Inside Higher Ed
By Don Francis, president of the Association of Independent Colleges and Universities of Pennsylvania
September 11, 2015
On the presidential campaign trail, we’re seeing one so-called progressive candidate after another call for the federal government to enact major new spending programs to hold down tuition at public universities. Here’s the thing -- the results would be regressive: the prime beneficiaries of these proposals will be wealthier students who currently do not receive means-tested federal dollars.
Let me confess: I have spent the last 24 years of my life representing private colleges and universities in the Pennsylvania General Assembly and to the Pennsylvania congressional delegation. Because of that I know that the private four-year colleges and universities in Pennsylvania enroll a similar proportion of Pell Grant recipients as are enrolled at our state’s public universities, 24 percent versus 30 percent. I also know that with a few exceptions the average family income of students attending our name-brand public universities exceeds or approximates that of our private college and university students.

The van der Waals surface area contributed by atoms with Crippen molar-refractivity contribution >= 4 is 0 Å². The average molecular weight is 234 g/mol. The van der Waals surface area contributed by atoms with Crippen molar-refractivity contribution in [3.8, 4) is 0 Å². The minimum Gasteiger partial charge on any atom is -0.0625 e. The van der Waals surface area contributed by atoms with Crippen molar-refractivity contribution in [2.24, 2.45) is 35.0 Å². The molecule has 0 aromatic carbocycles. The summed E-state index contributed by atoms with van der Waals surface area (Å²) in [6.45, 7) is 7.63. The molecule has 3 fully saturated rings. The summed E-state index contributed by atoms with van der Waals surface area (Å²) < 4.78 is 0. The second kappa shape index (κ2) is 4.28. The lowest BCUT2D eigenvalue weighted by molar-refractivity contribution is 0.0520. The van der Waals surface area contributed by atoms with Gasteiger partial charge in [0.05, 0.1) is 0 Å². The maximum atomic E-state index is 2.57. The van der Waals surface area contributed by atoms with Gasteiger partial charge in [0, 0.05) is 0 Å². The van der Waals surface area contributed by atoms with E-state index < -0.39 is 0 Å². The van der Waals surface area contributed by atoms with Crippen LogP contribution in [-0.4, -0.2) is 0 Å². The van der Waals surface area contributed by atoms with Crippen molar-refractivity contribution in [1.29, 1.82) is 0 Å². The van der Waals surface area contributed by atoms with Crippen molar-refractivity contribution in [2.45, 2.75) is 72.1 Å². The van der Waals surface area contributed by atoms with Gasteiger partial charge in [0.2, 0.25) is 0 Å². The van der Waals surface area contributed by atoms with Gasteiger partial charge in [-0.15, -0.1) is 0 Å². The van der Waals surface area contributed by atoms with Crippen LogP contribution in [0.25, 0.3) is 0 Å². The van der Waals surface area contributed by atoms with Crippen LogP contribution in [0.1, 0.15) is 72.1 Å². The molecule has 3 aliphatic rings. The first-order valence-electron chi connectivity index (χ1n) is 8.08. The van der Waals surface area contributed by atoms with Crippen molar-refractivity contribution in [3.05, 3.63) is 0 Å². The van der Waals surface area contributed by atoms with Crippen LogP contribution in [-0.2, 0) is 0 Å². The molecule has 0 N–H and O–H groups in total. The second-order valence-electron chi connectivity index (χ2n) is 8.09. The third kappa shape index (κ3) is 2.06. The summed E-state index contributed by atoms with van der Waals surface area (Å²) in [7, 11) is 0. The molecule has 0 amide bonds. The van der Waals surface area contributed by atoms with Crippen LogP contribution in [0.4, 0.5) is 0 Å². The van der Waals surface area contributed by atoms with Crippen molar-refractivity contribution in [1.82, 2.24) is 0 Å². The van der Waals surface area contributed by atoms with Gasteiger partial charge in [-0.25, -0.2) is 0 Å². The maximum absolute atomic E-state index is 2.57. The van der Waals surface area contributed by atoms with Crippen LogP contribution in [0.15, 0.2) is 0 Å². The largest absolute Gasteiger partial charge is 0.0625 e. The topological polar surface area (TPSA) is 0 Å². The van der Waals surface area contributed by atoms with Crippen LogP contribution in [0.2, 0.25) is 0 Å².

I get the politics of the candidates’ proposals. I understand that families are worried about paying for college. I understand that some students assume too much debt (though the average debt assumed for an undergraduate degree is a very worthwhile investment that returns far more value than a comparable loan for a new car). I understand that promising people they can attend a public university debt free is a popular political statement intended to help win an election. But let’s at least call this what it is: a cynical political proposal that is regressive in its use of government dollars to benefit upper-middle- and upper-income families.